GOP House Speaker John Boehner is sending to the Senate a bill setting up a House-Senate panel to tackle America's fiscal woes, the kind of special commission that set in motion steep defense cuts two years ago. (Saul Loeb / AFP)
WASHINGTON — The House late Tuesday approved a measure that proposes a House-Senate panel to tackle America’s fiscal woes, the kind of special commission that set in motion steep defense cuts two years ago.
The chamber voted mostly along party lines, 224-197, to create the “Bicameral Working Group on Deficit Reduction and Economic Growth.” The proposed 20-lawmaker panel would comprise 10 members from each chamber and would be tasked with recommending discretionary spending cuts, “changes in the statutory limit on public debt” and identifying other spending cuts.
“We need to end this government shutdown and get on with the important business of growing our economy, providing fairness for all Americans under Obamacare, and controlling spending — but we can’t do that if president Obama and Senate Democrats won’t negotiate,” GOP House Speaker John Boehner said in a statement issued Tuesday evening.
“So tonight the House voted to create a formal, bipartisan, House-Senate working group to resolve our differences so we can reopen the government and address our debt,” Boehner said.
Boehner was referring to President Obama’s insistence that he will not negotiate over raising the nation’s borrowing limit, which now is a tandem issue with a spending measure to reopen the government.
Treasury Secretary Jack Lew said the nation will reach its borrowing limit a week from Thursday.
Republicans want spending cuts and domestic entitlement program changes in return for a debt-ceiling increase. They say most modern presidents, including Obama twice, have negotiated over the borrowing limit.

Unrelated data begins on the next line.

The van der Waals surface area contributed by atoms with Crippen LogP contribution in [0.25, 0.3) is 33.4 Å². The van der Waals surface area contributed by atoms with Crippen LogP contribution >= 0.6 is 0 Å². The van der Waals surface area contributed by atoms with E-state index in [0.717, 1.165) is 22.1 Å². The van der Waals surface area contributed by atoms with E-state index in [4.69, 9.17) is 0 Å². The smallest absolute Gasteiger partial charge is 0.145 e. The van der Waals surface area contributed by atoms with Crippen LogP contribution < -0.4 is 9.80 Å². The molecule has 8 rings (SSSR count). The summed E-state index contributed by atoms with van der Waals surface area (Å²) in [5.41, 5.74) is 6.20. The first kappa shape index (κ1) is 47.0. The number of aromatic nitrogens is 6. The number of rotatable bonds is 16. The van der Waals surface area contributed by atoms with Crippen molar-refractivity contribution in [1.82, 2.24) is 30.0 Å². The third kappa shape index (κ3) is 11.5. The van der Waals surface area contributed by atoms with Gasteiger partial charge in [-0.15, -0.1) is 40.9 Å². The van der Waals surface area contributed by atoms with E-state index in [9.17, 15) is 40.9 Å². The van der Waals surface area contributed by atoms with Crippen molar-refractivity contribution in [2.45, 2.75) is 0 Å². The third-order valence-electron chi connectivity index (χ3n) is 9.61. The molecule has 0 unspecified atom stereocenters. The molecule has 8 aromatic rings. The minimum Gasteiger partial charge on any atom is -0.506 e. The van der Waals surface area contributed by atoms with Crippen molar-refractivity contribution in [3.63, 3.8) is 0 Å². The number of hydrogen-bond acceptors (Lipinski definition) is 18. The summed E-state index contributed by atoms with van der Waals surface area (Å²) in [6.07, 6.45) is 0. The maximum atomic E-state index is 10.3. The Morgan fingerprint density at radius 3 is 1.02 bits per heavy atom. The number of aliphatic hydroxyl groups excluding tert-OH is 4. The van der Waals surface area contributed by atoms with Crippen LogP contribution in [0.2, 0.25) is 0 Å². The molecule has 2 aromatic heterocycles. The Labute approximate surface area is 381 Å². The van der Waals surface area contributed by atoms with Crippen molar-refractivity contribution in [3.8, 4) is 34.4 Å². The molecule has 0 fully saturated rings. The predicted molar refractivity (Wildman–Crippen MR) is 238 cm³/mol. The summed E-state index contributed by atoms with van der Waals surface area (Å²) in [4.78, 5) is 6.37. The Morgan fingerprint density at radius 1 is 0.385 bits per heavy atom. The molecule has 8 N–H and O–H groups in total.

Some Republicans and budget analysts have signaled defense cuts could be part of such a deal if Obama relents.
Senior House Democrats were quick to dismiss the idea of a new fiscal commission.
“There is no way we can get to that deal — a la Simpson-Bowles, Domenici-Rivlin, the Gang of Six, you name the group — in the next eight days,” House Minority Whip Steny Hoyer, D-Md., told reporters Tuesday.
In a statement, the White House issued a veto threat of the House measure, saying it would set in place “nothing to solve the immediate, pressing obligations the Congress has to open the government and pay its bills.”
But during a Tuesday afternoon press conference at the White House, Obama seemed to give the idea some — if faint — life.
“I think Democrats in the Senate, in the House are prepared to talk about anything,” Obama said. “I’m prepared to talk about anything. [House Republicans] can design whatever formats they want.”
The president suggested he and Democratic leaders believe the GOP-proposed commission would be one-sided in its scope and focus.
“I don’t know why Democrats right now would agree to a format that takes off the table all the things they care about and is confined to the things that the Republicans care about,” Obama said.
But Obama called on Congress to get back to what’s known as “regular order” on Capitol Hill, meaning the process of the chambers’ budget and appropriations committees setting spending levels and doling out specific amounts to various agencies.
The president called that “a process that’s worked reasonably well for the last 50 years — I don’t know that we need to set up a new committee for a process like that to move forward.”
During Obama’s three-year standoff with conservative House Republicans over spending issues, the blue-ribbon commission idea has been tried before.
The so-called “supercommittee” was hailed as a panel of House and Senate experts and charged with coming up with a deficit-reduction plan both chambers could pass and Obama could sign.
But the panel failed to produce that kind of blueprint late in 2011, setting the stage for across-the-board sequestration cuts to non-exempt defense and domestic programs.
With House and Senate Republican defense hawks looking for a way to shield the Pentagon from new cuts under such a deal, one budget hawk said that is possible.
“There are plenty of ways to do that,” Sen. Tom Coburn, R-Okla., told Defense News on Tuesday. “Just look at the things that came out of the supercommittee, or Rivlin-Domenici. There’s plenty there.”